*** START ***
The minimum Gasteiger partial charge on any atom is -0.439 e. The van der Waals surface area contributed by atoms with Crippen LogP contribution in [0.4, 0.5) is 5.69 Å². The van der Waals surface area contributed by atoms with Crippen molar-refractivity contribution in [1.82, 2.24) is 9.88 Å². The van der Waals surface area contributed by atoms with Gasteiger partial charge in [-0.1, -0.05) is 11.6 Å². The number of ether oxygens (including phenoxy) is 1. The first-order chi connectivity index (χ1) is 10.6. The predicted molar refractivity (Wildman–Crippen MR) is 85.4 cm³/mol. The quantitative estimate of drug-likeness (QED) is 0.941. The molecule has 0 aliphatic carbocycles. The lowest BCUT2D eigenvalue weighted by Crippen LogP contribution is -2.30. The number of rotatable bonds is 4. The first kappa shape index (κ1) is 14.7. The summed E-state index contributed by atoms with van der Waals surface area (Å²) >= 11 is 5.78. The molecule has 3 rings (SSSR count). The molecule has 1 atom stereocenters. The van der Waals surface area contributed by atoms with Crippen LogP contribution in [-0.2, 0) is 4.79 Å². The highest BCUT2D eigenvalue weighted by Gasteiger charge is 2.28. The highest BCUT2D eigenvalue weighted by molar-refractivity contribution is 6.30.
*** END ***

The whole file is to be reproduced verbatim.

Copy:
The minimum Gasteiger partial charge on any atom is -0.439 e. The van der Waals surface area contributed by atoms with Crippen LogP contribution in [0.4, 0.5) is 5.69 Å². The van der Waals surface area contributed by atoms with Crippen molar-refractivity contribution in [1.82, 2.24) is 9.88 Å². The van der Waals surface area contributed by atoms with Gasteiger partial charge in [-0.1, -0.05) is 11.6 Å². The number of ether oxygens (including phenoxy) is 1. The first-order chi connectivity index (χ1) is 10.6. The predicted molar refractivity (Wildman–Crippen MR) is 85.4 cm³/mol. The quantitative estimate of drug-likeness (QED) is 0.941. The molecule has 0 aliphatic carbocycles. The lowest BCUT2D eigenvalue weighted by Crippen LogP contribution is -2.30. The number of rotatable bonds is 4. The first kappa shape index (κ1) is 14.7. The summed E-state index contributed by atoms with van der Waals surface area (Å²) >= 11 is 5.78. The molecule has 3 rings (SSSR count). The molecule has 1 atom stereocenters. The van der Waals surface area contributed by atoms with Crippen LogP contribution in [-0.2, 0) is 4.79 Å². The highest BCUT2D eigenvalue weighted by Gasteiger charge is 2.28. The highest BCUT2D eigenvalue weighted by molar-refractivity contribution is 6.30.